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At the heart of general practice since 1960

COPD diagnosis worry

By Nerys Hairon

The scale of misdiagnosis and underdiagnosis of COPD has been highlighted by new research.

More than half of patients with COPD are misdiagnosed with asthma, and a similar proportion of those diagnosed with COPD may not have the disease, the study revealed.

Researchers from Aberdeen and the US used spirometry to assess 600 patients aged over 40 with respiratory problems. They diagnosed 235 with COPD and found 52 per cent had previously been diagnosed with asthma and 11 per cent had no previous diagnosis of obstructive lung disease.

The researchers also found 52 per cent who did have a previous diagnosis of chronic bronchitis or emphysema did not have fixed obstruction on the day of examination, suggesting they may not have COPD.

Professor David Price, joint study leader and professor of primary care respiratory medicine at the University of Aberdeen, said: 'Despite the availability of consensus guideline recommendations, diagnostic confusion between COPD and asthma appears common in the primary care setting.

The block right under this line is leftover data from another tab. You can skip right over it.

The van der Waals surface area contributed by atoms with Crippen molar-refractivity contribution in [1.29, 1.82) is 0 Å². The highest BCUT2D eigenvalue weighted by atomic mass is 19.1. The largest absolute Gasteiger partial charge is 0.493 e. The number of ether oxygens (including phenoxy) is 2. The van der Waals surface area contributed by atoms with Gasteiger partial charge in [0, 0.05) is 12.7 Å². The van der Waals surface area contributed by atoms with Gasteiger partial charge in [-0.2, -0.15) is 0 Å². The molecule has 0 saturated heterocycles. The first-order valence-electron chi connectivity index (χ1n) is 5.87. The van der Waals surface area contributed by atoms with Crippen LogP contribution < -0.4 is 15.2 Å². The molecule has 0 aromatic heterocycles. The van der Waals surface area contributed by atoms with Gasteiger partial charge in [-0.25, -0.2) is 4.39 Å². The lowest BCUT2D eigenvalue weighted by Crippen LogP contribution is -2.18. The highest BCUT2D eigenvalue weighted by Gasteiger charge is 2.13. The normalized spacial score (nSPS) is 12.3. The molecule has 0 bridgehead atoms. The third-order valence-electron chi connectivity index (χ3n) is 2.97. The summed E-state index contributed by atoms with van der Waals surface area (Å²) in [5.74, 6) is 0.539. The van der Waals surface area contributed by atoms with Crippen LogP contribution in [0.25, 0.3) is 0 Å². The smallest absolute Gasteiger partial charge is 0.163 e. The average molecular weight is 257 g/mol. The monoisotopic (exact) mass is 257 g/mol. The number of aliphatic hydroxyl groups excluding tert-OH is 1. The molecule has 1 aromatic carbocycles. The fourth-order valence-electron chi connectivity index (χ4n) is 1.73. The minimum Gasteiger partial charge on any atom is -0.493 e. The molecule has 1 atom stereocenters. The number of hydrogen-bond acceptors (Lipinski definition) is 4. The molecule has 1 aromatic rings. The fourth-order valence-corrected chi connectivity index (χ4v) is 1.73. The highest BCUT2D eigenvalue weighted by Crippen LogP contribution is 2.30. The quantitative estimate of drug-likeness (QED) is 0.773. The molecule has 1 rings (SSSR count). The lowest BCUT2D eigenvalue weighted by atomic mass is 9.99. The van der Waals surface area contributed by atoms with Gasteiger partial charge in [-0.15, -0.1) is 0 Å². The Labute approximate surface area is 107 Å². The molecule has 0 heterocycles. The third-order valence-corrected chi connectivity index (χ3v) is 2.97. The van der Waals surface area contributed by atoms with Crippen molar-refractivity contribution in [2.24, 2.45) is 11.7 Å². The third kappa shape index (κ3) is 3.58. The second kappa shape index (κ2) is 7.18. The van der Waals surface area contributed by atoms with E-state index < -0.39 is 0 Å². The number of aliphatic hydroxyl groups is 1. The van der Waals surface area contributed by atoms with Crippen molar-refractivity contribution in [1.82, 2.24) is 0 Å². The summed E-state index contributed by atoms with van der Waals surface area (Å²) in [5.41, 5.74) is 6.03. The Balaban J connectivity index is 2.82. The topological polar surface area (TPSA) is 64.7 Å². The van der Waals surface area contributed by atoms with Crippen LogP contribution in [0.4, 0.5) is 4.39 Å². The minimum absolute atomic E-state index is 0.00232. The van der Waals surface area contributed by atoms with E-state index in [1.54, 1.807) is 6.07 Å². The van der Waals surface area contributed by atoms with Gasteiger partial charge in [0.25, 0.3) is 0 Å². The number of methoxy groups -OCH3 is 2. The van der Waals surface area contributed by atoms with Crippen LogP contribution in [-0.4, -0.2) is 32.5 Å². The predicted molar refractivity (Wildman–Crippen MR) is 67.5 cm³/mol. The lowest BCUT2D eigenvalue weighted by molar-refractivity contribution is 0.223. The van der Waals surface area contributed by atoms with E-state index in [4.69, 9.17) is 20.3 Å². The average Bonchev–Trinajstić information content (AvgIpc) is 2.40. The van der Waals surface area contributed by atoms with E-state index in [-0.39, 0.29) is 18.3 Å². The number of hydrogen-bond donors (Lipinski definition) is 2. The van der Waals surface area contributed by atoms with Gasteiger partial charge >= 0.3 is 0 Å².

'The problems are that COPD patients may get inadequate bronchodilation, asthma patients may get inadequate anti-inflammatory therapy and poorer outcome,' he said.

Dr Chris Woodforde, a GP

fellow in respiratory health at Halton PCT in Cheshire, said: 'I think access to spirometry and reliable spirometry is still a big issue.

'A lot of practices do not have quality control measures. I do think you need to have access to good spirometry services.'

Dr Dermot Ryan, a GP with an interest in respiratory medicine in Loughborough, Leicestershire, and a member of the British Thoracic Society, said: 'COPD has only come to our attention over the last four or five years as something we can do something about. It's well recognised it's underdiagnosed and misdiagnosed.'

The study was published in February's Journal of Asthma.

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